Take Me Home Tonight
You know you’re getting old when you’re hit with a sudden proliferation of nostalgic films from a decade you actually lived through. So when I saw Take Me Home Tonight advertised, I was, to say the least, nonplussed. Imagine my surprise when it turned out to be a sweet and honest tale of what happens when wide-eyed Eighties excess is tempered by humble crushes and funny asides.
Take Me Home Tonight tells the story of Matt Franklin (Topher Grace) a recent graduate of prestigious MIT. Having no clue as to what to do for a living, he works in the local video store whilst his contemporaries follow the successful but soulless graduate training programmes at big banks. One day Matt’s unrequited high school crush, Tori (Teresa Palmer) invites him to a legendary end-of-summer party. Desperate to impress, Matt lies and says that he is a banker just like Tori. He then has to enlist his best pal, hopeless ex-car salesman Barry (Dan Fogler) and twin sister Wendy (Anna Faris) in his once-in-a-lifetime plan to get the girl.
Star Grace also co-wrote and co-produced the film, so it’s his baby. Did this two-bit star of That 70’s show have any right to inflict yet another coming-of-age drama upon the viewing public? Apparently he did, as Grace and director Michael Dowse have produced an absolute gem. It is so easy to stereotype the 80’s as a decade of neon-coated over-indulgence, but the film’s deft depiction of people and events is right on the money. Grace wisely plays Matt as an early Tom Hanks dependable everyman, and you’re soon rooting for him. Meanwhile, playing up to a short, pudgy caricature like there’s no tomorrow, Fogler’s Barry comes from the Zack Galifianakis school of visual comedy and perfectly encapsulates the age of the yuppie show-off. He bounds around the screen like a deranged puppy on acid most of the time, such as in this clip from the first few minutes of the film:
Take Me Home Tonight nicely weaves Barry’s loser story in with the burgeoning love between Tori and Matt, to make sure things never become saccharine. And although Anna Faris was probably hired for her name rather than her skills, her Wendy, the bright graduate who has to choose between staying still with her college boyfriend or doing a Masters at Cambridge is well observed. Full of funny visual and wordy gags, including a wheelchair-bound banker who “bets his legs on” Matt mucking things up with Tori and a brilliant scene involving some cocaine, a car crash and the 80’s obsession with air bags, Take Me Home Tonight has enough content to cater to both sexes. That’s pretty impressive for a film that rarely stoops to Apatow-style humour to get a laugh. The casting agent also made some choice decisions regarding the secondary characters, with loonies Lucy Punch, Michelle Tractenberg and Angie Everhart all thoroughly enjoying themselves. Grace is shrewd in the message he wants Matt to convey in the film. Matt voices his concerns that his sister shouldn’t marry too young, he doesn’t do drugs nor does he condemn those who do, and his cringe-worthy attempts to chat up Tori would make Ricky Gervais proud. This makes Take Me Home Tonight a film that absolutely nails young American inertia whilst retaining its humility, not an easy task. It also unsurprisingly delivers a storming soundtrack, cleverly timed to match the plot.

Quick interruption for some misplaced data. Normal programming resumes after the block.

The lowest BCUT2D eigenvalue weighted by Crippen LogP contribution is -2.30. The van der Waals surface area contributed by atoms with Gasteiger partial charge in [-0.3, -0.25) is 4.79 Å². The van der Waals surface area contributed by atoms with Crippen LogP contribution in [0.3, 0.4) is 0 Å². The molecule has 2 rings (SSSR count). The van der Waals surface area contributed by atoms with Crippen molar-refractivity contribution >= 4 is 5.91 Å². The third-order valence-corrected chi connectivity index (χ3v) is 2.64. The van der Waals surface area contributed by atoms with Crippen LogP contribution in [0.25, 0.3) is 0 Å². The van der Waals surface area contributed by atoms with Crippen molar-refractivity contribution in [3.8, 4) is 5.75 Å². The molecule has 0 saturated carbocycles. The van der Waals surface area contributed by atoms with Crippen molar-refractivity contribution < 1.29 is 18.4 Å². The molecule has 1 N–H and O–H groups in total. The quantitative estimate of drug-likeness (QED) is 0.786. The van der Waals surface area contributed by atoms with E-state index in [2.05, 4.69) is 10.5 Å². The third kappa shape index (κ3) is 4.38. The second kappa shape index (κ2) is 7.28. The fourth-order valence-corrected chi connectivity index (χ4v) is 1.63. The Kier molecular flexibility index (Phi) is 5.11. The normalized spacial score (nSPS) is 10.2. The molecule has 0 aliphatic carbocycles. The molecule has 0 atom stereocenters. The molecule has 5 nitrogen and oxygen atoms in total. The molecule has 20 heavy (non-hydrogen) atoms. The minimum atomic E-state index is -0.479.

If I had to critique Take Me Home Tonight, I would say that it isn’t peddling anything that we’ve not seen before. There are funnier films, there’s nothing arch about the script, and the leads do stupid things without any real retribution. It is merely a movie day in the life. But it’s an exceptionally well presented day. Derivative and unoriginal, it may be a puffball parable, but I would gladly watch it again.